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Familiarity Breeds Investment: Migrant Networks and Cross-Border Capital
Unformatted Document Text:  18 IV. Results Column 1 of table 1 contains results from estimating a gravity model of country j’s portfolio investment in country i for 2002. Variables used in other gravity-based models of portfolio investment enter with the expected sign and significance: investment is greater between economically larger countries and between countries that have a common colonial history, share a common official language, that peg their exchange rates to a common currency, that have signed a dual taxation treaty, and that have similar growth cycles. Countries with higher average levels of education--our measure of human capital--receive more portfolio investment while those with capital account restrictions receive less. Our results also reinforce the odd finding from prior research--that distance has a statistically significant and negative effect on bilateral portfolio investment. Recall that the standard ICAPM model would suggest a positive relationship as countries farther away from one another would be less likely to experience similar economic shocks. The negative finding, however, is consistent with earlier findings and may reflect what Portes, Rey and Oh (2001) refer to generically as “informational frictions.” 13 The indicators of domestic political commitments are also as expected: countries with credible domestic institutions (higher values of governance and the polity score) receive larger amounts of portfolio investment, a result that is consistent with aggregate studies of foreign investment (e.g., Alfaro, et al 2006; Jensen 2003) 14 . The results for international commitment mechanisms are mixed: membership in the WTO or having a bilateral PTA has no statistically 13 Coval and Moskowitz (1999) also find that distance has a negative effect on investment decisions as US investors and portfolio managers have a preference for geographically proximate investments because they have better information about them. In a study of stockholdings in Finland, Grinblatt and Keloharju (2001) find that distance-their proxy for dissimilarity in language and culture--influences portfolio choice. Hau (2001) reaches a similar conclusion with regard to German traders who consistently earn higher average returns when compared with foreign investors trading on the same exchange. 14 Adding these two variables separately does little to alter their parameter estimates and does not decrease their level of statistical significance.

Authors: Leblang, David.
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18
IV.
Results
Column 1 of table 1 contains results from estimating a gravity model of country j’s portfolio
investment in country i for 2002. Variables used in other gravity-based models of portfolio
investment enter with the expected sign and significance: investment is greater between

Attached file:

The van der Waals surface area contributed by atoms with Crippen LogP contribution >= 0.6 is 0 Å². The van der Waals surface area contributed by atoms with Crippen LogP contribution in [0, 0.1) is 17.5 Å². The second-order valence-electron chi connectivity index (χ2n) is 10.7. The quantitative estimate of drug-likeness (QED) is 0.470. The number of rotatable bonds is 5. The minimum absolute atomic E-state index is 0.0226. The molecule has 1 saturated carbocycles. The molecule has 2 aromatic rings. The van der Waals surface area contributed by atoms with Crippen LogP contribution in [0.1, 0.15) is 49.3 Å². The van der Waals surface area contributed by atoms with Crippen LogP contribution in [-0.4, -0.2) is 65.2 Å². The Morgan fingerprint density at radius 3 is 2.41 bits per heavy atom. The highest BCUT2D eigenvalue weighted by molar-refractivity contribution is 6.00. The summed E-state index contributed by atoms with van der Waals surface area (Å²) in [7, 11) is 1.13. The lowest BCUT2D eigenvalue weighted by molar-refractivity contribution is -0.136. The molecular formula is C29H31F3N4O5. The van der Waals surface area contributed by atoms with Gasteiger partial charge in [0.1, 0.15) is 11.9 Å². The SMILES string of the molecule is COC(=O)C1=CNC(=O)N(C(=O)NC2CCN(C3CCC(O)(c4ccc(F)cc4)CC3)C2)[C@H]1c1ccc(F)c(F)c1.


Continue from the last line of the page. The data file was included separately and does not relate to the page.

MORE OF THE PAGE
economically larger countries and between countries that have a common colonial history,
share a common official language, that peg their exchange rates to a common currency, that
have signed a dual taxation treaty, and that have similar growth cycles. Countries with higher
average levels of education--our measure of human capital--receive more portfolio investment
while those with capital account restrictions receive less.
Our results also reinforce the odd finding from prior research--that distance has a
statistically significant and negative effect on bilateral portfolio investment. Recall that the
standard ICAPM model would suggest a positive relationship as countries farther away from
one another would be less likely to experience similar economic shocks. The negative finding,
however, is consistent with earlier findings and may reflect what Portes, Rey and Oh (2001)
refer to generically as “informational frictions.”
13
The indicators of domestic political commitments are also as expected: countries with
credible domestic institutions (higher values of governance and the polity score) receive larger
amounts of portfolio investment, a result that is consistent with aggregate studies of foreign
investment (e.g., Alfaro, et al 2006; Jensen 2003)
14
. The results for international commitment
mechanisms are mixed: membership in the WTO or having a bilateral PTA has no statistically
13
Coval and Moskowitz (1999) also find that distance has a negative effect on investment decisions as US
investors and portfolio managers have a preference for geographically proximate investments because they have
better information about them. In a study of stockholdings in Finland, Grinblatt and Keloharju (2001) find that
distance-their proxy for dissimilarity in language and culture--influences portfolio choice. Hau (2001) reaches a
similar conclusion with regard to German traders who consistently earn higher average returns when compared
with foreign investors trading on the same exchange.
14
Adding these two variables separately does little to alter their parameter estimates and does not decrease their
level of statistical significance.


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